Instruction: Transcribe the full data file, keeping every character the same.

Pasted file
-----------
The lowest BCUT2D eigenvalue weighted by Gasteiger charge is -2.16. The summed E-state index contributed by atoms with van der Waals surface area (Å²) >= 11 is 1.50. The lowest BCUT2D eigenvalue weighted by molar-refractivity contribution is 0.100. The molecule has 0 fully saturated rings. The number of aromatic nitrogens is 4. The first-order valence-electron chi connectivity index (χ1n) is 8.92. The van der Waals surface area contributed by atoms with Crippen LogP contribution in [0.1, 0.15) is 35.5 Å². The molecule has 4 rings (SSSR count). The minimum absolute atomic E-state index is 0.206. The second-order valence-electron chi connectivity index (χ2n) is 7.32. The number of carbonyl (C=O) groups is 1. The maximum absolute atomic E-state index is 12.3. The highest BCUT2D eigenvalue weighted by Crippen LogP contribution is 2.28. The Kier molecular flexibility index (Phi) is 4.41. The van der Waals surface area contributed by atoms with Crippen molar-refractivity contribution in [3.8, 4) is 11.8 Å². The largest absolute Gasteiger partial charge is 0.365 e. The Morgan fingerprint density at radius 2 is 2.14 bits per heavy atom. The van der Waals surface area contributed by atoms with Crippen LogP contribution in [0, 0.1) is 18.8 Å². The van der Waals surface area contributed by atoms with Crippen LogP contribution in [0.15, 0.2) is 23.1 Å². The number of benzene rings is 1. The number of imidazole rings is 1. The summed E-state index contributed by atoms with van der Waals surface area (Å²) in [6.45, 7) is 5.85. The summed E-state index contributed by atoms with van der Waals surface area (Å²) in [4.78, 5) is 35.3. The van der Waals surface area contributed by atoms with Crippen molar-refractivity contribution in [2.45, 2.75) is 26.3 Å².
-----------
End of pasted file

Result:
The lowest BCUT2D eigenvalue weighted by Gasteiger charge is -2.16. The summed E-state index contributed by atoms with van der Waals surface area (Å²) >= 11 is 1.50. The lowest BCUT2D eigenvalue weighted by molar-refractivity contribution is 0.100. The molecule has 0 fully saturated rings. The number of aromatic nitrogens is 4. The first-order valence-electron chi connectivity index (χ1n) is 8.92. The van der Waals surface area contributed by atoms with Crippen LogP contribution in [0.1, 0.15) is 35.5 Å². The molecule has 4 rings (SSSR count). The minimum absolute atomic E-state index is 0.206. The second-order valence-electron chi connectivity index (χ2n) is 7.32. The number of carbonyl (C=O) groups is 1. The maximum absolute atomic E-state index is 12.3. The highest BCUT2D eigenvalue weighted by Crippen LogP contribution is 2.28. The Kier molecular flexibility index (Phi) is 4.41. The van der Waals surface area contributed by atoms with Crippen molar-refractivity contribution in [3.8, 4) is 11.8 Å². The largest absolute Gasteiger partial charge is 0.365 e. The Morgan fingerprint density at radius 2 is 2.14 bits per heavy atom. The van der Waals surface area contributed by atoms with Crippen LogP contribution in [0, 0.1) is 18.8 Å². The van der Waals surface area contributed by atoms with Crippen LogP contribution in [0.15, 0.2) is 23.1 Å². The number of benzene rings is 1. The number of imidazole rings is 1. The summed E-state index contributed by atoms with van der Waals surface area (Å²) in [6.45, 7) is 5.85. The summed E-state index contributed by atoms with van der Waals surface area (Å²) in [4.78, 5) is 35.3. The van der Waals surface area contributed by atoms with Crippen molar-refractivity contribution in [2.45, 2.75) is 26.3 Å².